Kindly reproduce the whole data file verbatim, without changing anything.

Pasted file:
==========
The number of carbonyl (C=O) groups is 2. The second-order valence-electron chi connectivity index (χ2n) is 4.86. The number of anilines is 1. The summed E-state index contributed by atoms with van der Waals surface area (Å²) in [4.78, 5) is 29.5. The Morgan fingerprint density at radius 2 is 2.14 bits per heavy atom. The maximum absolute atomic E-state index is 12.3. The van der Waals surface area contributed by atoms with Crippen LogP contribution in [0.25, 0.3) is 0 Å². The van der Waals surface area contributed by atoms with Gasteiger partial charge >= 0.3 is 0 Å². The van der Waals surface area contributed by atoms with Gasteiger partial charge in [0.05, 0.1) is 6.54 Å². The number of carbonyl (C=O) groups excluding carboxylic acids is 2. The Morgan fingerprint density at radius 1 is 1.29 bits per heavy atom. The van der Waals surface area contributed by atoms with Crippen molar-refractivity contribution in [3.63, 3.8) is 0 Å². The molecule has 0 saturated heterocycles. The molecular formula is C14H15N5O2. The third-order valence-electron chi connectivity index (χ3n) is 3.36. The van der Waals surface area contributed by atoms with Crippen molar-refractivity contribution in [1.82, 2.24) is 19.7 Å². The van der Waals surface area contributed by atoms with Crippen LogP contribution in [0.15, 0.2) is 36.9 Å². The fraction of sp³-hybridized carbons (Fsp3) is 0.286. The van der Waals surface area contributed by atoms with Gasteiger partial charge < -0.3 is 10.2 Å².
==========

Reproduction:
The number of carbonyl (C=O) groups is 2. The second-order valence-electron chi connectivity index (χ2n) is 4.86. The number of anilines is 1. The summed E-state index contributed by atoms with van der Waals surface area (Å²) in [4.78, 5) is 29.5. The Morgan fingerprint density at radius 2 is 2.14 bits per heavy atom. The maximum absolute atomic E-state index is 12.3. The van der Waals surface area contributed by atoms with Crippen LogP contribution in [0.25, 0.3) is 0 Å². The van der Waals surface area contributed by atoms with Gasteiger partial charge >= 0.3 is 0 Å². The van der Waals surface area contributed by atoms with Gasteiger partial charge in [0.05, 0.1) is 6.54 Å². The number of carbonyl (C=O) groups excluding carboxylic acids is 2. The Morgan fingerprint density at radius 1 is 1.29 bits per heavy atom. The van der Waals surface area contributed by atoms with Crippen molar-refractivity contribution in [3.63, 3.8) is 0 Å². The molecule has 0 saturated heterocycles. The molecular formula is C14H15N5O2. The third-order valence-electron chi connectivity index (χ3n) is 3.36. The van der Waals surface area contributed by atoms with Crippen molar-refractivity contribution in [1.82, 2.24) is 19.7 Å². The van der Waals surface area contributed by atoms with Crippen LogP contribution in [0.15, 0.2) is 36.9 Å². The fraction of sp³-hybridized carbons (Fsp3) is 0.286. The van der Waals surface area contributed by atoms with Gasteiger partial charge < -0.3 is 10.2 Å².